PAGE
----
An unlikely trio has just made available the results of their quasi-scientific survey of climatologists, who were asked how much they agreed with the latest report from the IPCC. It makes for fascinating reading, even if its response rate of less than 10 % is a bit disappointing. Despite attempts from some quarters at spinning the results to suggest the climate change "consensus" is weaker than often described, the survey actually finds remarkably strong support for the notion that we are headed for trouble.
Roger Pielke Sr., one of the authors, supplies a web version of the PDF linked above. There he also complains about their failure to get the thing published, concluding that "the AGU EOS and Nature Precedings Editors are using their positions to suppress evidence that there is more diversity of views on climate, and the human role in altering climate, than is represented in the narrowly focused 2007 IPCC report."
Well, I don't now about that. Read Pielke's summary of their publishing efforts, and the reasons given for rejection, and decide for yourself. But he, Fergus Brown and James Annan have produced something that is worth widespread dissemination. Some excerpts;
The claim that the human input of CO2 is not an important climate forcing is found to be false in our survey. However, there remains substantial disagreement about the magnitude of its impacts.
No scientists were willing to admit to the statement that global warming is a fabrication and that human activity is not having any significant effect on climate [0%]. In total, 18% responded that the IPCC AR4 WG1 [Fourth Assessment Working Group 1] Report probably overstates the role of CO2, or exaggerates the risks implied by focusing on CO2-dominated Anthropogenic Global Warming (AGW), to a greater or lesser degree. A further 17% expressed the opinion that the Report probably underestimates or seriously underestimates the consequences of anthropogenic CO2 -induced AGW and that the associated risks are more severe than is implied in the report.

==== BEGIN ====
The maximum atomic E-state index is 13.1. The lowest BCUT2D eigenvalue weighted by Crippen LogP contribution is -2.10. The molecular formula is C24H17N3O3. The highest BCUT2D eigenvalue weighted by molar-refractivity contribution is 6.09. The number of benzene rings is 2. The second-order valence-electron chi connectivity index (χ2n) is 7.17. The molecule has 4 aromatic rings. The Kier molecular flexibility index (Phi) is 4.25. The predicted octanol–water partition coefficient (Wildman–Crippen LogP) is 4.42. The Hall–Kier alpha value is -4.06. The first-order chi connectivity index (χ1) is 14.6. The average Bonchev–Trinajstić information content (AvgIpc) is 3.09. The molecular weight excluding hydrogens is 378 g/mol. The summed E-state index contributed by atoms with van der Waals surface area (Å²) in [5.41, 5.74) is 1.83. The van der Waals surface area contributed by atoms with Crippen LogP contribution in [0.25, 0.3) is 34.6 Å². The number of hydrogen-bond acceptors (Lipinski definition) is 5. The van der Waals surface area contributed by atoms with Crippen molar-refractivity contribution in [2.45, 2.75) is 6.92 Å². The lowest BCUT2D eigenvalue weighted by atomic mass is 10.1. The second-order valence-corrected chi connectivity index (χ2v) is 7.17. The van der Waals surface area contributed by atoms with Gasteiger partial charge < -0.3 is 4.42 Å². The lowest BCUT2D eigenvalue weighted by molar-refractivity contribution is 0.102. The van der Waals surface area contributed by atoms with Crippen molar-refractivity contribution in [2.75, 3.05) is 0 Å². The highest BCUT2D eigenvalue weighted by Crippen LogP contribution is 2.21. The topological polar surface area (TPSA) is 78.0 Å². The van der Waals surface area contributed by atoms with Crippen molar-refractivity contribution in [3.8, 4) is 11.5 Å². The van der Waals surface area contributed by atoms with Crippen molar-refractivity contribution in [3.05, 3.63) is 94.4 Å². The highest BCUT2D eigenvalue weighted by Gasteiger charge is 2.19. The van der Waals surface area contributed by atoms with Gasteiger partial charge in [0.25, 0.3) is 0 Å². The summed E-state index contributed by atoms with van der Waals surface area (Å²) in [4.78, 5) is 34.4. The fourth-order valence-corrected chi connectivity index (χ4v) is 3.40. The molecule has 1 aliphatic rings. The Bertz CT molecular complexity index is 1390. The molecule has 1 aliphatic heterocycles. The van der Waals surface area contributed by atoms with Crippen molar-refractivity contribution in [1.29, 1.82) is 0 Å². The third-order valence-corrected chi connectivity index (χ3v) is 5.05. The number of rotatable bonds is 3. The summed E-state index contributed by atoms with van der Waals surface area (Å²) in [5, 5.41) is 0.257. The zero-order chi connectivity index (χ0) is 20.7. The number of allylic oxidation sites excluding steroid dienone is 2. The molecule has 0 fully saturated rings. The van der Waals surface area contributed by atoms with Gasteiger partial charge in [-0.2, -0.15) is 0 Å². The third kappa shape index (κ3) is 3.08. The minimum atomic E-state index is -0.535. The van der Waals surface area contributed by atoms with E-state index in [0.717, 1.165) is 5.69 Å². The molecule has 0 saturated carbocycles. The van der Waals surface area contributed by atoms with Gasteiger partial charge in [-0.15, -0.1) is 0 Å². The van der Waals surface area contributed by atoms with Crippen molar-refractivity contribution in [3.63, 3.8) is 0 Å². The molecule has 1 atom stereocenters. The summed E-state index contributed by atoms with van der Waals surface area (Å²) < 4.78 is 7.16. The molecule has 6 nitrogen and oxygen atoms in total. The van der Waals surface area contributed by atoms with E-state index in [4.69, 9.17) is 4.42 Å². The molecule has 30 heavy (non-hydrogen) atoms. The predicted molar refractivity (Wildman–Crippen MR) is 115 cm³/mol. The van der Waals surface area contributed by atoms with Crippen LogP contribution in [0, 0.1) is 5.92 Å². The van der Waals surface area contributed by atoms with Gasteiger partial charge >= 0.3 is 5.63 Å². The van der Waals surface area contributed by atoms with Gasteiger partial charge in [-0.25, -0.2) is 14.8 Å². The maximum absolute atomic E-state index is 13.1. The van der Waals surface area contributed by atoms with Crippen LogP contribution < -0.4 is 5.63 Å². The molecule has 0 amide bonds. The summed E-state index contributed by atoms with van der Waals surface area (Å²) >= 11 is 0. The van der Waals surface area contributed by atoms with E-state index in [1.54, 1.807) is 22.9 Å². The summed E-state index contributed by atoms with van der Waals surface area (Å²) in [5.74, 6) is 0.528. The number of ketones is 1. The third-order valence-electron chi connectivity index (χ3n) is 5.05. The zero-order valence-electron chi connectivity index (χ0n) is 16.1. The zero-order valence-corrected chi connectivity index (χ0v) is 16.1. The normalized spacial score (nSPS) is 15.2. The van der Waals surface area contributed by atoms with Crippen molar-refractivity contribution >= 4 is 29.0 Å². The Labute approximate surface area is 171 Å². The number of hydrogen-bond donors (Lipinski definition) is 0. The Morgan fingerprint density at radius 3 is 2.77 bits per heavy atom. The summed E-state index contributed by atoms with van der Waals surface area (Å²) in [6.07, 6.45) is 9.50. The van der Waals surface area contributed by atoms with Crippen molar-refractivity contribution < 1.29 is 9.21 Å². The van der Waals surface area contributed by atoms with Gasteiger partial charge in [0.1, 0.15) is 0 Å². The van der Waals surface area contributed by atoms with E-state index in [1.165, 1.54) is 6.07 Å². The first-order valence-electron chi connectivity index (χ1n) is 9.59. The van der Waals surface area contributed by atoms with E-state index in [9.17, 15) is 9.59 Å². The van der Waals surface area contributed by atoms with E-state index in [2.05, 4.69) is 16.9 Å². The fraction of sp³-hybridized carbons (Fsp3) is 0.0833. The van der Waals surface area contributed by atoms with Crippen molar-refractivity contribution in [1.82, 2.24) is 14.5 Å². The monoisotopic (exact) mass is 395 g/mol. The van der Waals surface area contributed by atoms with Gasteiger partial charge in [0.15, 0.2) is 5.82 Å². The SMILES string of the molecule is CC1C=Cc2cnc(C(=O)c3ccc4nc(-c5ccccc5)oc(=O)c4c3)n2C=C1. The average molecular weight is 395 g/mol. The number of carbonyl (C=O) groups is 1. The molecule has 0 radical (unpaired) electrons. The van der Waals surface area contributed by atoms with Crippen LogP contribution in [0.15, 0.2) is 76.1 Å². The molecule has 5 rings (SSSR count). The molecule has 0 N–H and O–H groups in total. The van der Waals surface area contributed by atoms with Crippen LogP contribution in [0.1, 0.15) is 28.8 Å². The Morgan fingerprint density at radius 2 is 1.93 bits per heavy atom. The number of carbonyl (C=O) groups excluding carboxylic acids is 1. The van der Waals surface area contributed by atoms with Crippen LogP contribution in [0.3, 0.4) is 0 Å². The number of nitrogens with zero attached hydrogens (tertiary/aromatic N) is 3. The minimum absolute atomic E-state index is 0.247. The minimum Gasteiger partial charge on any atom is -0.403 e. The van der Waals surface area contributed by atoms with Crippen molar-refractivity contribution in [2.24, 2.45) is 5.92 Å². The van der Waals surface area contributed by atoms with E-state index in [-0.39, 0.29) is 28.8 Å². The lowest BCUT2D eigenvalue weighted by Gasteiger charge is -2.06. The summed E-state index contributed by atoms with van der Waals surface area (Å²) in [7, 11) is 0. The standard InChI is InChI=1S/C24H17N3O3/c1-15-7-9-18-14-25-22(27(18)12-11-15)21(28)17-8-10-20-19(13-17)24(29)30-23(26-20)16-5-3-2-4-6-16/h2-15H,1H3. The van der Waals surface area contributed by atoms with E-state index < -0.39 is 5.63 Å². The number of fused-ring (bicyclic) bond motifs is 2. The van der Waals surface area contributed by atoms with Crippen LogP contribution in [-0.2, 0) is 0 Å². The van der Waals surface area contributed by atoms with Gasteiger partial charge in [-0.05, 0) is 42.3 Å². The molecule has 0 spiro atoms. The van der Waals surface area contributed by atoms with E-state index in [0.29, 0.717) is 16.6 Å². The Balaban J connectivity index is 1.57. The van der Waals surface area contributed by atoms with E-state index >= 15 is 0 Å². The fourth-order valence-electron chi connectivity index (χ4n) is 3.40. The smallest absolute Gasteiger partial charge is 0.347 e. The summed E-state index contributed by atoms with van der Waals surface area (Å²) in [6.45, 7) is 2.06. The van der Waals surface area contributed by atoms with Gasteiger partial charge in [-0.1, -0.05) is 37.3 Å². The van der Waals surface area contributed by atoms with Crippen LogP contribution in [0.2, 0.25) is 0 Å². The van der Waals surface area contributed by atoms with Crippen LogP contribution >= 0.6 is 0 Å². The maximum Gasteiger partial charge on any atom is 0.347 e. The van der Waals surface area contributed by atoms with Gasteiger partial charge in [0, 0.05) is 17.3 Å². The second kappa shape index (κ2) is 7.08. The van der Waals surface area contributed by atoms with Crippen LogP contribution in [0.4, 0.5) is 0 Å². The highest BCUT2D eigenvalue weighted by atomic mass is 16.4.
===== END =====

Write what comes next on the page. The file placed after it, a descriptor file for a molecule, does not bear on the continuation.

A plurality of 45 to 50 % of the respondents said they agreed with the IPCC's Fourth Assessment, the one that was released last year. Which generates these conclusions:
2. A significant minority (15-20%), however, conclude that the IPCC understated the seriousness of the threat from human additions of CO2 .
3. A significant minority (15-20%), in contrast, conclude that the IPCC overstated the role of human additions of CO2 relative to other climate forcings.
Take a look at the difference between those two positions and what they're actually saying. Some who don't agree with the IPCC consensus suspect we're low-balling the danger of anthropogenic CO2 levels, while the others who don't agree say that CO2's role is overstated -- relative to other forcings. So even those (like Roger Pielke Sr.) who have made non-CO2 forcings their focus aren't necessarily willing to state that the IPCC overstates the threat posed by climate change, only that they got the contribution from CO2 wrong. Interesting, but as clear as could be.
Do we need another survey that asks a more general question, something like "Are things better or worse than the IPCC reports imply?" While it might seem like a good idea at first blush, Annan points out on his blog that doing these surveys isn't easy, and muses that.
.. the response rate of ~10% ... leaves open the possibility that the 90% non-responders were either all firmly supportive of the IPCC and saw the poll as a bit of irresponsible trouble-making that didn't justify a response, or all so thoroughly alienated and marginalised by the IPCC that they don't have the energy to grumble about it. Personally, I think the first of these is much closer to the truth, but it seems we will never know for sure. Of course, all surveys suffer from this problem to some extent ... Yet you don't see reports saying "Clinton 22%, Obama 24%, and the other 54% slammed the phone down".
Even if a responsive sample of less than 10% could even remotely be considered representative of "climatologists" worldwide (however one might define that vague title), the fact that at least 15% disagree with the IPCC's assessment validates the notion that there is no "consensus" on the issue.
Words matter. In the future, why don't we agree to simply use the term "large majority" rather than falsely trying to claim a "consensus"?